The story of Cebu Provincial Detention and Rehabilitation Center (CPDRC) involves 1,500+ dancing prisoners, one prison warden-cum-vaudevillian director, and nearly five million YouTube views. At best, the immensely viral video of inmates lurching to Michael Jackson’s “Thriller” is a unique, Web-powered view into a rehabilitation center on the other side of the globe. At worst, it’s a voyeuristic peep show in an ongoing prisoner rights abuse case.
When asked for comment, Amnesty International responded:
Amnesty International has no position or statement regarding this particular case – although we have promoted and championed prisoner’s [sic] rights and the duty to treat all individuals with respect. It appears that this video you speak of denies the individuals in the video of these tenets. There are many individual circumstances which Amnesty International is unable to speak to directly due to resources and various priorities.
CPDRC is the creation of Byron F. Garcia, a provincial security consultant with the Filipino prison system and presumably the uploader of the original YouTube video whose user name is “byronfgarcia.” This user also uploaded what appears to be a promotional video of the CPDRC’s “new approach to penology.” Garcia explains the Busby Berkeley style calisthenics in the Sun Star: “While the goal is to keep the body fit in order to keep the mind fit, such may not actually happen if it is not done in a manner deemed pleasurable. Music, being the language of the soul, is added to that regimen.”
A segment on a leading Filipino television network shows the organized dance routines as a powerfully positive force in the rehabilitation process. However, the video, with it’s semi-coherent subtitles, raises some suspicions.
The narrator explains: “The main reason why this gimmick was created was Byron’s love of music, that’s why last year he thought of having these people dance. At first, it was really hard to make them dance.” Mr. Garcia elaborates: “These prisoners were all hard-headed. So, well we, we, did some, ya know, uh, some disciplinary measures. [sic] ”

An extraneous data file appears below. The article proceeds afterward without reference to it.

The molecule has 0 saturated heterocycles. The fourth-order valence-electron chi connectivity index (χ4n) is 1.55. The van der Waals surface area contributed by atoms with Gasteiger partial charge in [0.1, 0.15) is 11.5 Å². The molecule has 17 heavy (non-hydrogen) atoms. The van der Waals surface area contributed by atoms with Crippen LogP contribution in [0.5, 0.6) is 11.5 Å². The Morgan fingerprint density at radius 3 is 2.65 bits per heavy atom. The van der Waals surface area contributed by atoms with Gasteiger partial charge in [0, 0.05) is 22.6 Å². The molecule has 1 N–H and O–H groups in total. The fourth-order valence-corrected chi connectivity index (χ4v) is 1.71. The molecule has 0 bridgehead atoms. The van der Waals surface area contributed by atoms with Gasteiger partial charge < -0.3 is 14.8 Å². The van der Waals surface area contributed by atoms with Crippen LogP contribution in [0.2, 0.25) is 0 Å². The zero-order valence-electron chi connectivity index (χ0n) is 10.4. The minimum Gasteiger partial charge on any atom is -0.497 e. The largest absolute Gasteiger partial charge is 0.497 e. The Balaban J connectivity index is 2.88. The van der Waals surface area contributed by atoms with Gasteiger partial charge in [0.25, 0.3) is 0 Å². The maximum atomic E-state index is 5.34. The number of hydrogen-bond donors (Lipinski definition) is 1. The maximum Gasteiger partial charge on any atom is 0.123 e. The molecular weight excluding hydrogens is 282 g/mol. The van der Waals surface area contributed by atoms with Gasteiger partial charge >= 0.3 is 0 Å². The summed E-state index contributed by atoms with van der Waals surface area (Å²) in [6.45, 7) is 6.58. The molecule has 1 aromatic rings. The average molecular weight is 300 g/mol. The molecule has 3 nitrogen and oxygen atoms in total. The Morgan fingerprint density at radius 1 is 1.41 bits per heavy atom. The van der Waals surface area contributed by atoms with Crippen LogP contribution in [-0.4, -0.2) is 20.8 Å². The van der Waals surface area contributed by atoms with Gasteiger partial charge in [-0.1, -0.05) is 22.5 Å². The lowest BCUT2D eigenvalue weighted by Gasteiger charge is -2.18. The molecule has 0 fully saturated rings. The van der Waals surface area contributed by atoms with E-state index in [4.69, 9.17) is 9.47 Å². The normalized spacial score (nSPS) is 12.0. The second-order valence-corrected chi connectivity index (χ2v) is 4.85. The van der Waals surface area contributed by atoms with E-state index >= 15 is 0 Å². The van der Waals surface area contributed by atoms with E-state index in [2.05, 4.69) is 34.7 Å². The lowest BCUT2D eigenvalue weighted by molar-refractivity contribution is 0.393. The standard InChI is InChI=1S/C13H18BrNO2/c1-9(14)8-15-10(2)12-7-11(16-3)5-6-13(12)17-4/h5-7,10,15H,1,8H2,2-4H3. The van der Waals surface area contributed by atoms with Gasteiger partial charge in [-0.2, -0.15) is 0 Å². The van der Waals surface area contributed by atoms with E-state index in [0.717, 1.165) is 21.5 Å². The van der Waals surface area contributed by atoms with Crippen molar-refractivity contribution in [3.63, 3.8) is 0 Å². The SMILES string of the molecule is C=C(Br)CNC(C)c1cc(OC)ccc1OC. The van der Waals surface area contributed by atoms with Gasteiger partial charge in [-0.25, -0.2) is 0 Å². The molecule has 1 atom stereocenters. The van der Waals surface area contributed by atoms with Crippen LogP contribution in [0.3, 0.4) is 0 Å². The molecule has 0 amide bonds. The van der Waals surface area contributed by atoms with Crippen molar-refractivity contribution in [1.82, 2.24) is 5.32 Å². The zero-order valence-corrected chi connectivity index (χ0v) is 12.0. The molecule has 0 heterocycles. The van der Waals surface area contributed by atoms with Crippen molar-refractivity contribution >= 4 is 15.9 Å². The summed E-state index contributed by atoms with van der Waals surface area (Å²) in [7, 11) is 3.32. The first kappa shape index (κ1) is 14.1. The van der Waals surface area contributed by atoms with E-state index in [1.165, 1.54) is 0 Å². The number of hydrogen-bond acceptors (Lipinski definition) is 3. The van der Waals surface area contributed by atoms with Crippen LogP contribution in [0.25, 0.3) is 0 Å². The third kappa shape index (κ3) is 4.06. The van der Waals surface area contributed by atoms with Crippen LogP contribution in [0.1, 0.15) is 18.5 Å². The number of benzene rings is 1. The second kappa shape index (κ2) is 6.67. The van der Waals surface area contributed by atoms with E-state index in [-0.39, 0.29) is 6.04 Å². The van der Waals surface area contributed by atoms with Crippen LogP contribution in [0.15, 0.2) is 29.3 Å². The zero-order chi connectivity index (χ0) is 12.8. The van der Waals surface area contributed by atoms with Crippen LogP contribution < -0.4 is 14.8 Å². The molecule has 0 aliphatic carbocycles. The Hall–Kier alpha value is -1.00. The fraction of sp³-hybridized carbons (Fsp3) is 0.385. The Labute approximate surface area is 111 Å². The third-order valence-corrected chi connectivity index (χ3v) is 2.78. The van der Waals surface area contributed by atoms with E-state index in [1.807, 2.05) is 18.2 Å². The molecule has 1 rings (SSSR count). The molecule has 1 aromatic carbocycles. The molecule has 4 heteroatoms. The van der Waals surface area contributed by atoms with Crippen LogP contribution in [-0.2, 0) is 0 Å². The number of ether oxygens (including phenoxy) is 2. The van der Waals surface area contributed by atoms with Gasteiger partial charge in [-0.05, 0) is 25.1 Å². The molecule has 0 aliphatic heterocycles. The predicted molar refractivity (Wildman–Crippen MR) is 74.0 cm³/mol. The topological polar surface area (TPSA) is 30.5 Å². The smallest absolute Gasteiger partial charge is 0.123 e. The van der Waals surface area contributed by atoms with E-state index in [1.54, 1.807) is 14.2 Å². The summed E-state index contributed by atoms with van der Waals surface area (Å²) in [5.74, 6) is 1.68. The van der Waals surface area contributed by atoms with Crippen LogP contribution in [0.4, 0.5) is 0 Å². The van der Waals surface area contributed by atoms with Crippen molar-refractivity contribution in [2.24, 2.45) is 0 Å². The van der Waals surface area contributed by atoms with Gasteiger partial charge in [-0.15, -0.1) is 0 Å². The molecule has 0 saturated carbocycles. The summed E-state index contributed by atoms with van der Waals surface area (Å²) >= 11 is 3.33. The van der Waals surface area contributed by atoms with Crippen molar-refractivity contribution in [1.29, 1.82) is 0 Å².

We learn that Dodong Niere and Wenjell Resane, who dance as “Michael Jackson” and “Ola Ray,” respectively, are both being held on drug-related charges. Which brings us back to Karina’s point that “[T]hese guys are really good at pretending to be zombies, and considering that it’s quite possible a portion of this group have been incarcerated for murder, rape and/or other violent crimes, the skill with which they mimic the undead is incredibly frightening.”
However, it is a post at ViceLand.com, put up at the start of 2007 — months before the appearance and meme-dom of the “Thriller” video — that is the most chilling. The piece and its follow-up blog by Adam Jasper paint a very different picture of the Filipino jail house rock.
Instead of the model of peaceful rehabilitation, Jasper describes a dismal and corrupt second-world hell. From 18 deaths in the first two weeks — deaths that were blamed on ghosts, no less — to Garcia tattooing his name onto female prisoners, Jasper’s piece reveals that all is not well at CPDRC. The Vice post was edited into a video that incorporates the piece’s photos and captions, including one that states matter-of-factly: “Garcia runs the jail like his personal S&M dungeon, and he doesn’t care if you know it. Why should he? His sister is governor and his dad is a senator. You can’t touch him.”
None of the parties involved in posting these videos or articles have responded to e-mail, blog comments, or YouTube messages. As byronfgarcia continues to post videos of his inmates dancing at the capitol, what’s going on behind the scenes back in the prison? Mr. Garcia seems eager to show the public his new model for penology. But with evidence of tattooed concubinage and the unsettling popularity of Gracia’s YouTube, is this really new-age rehabilitation, or age-old exploitation?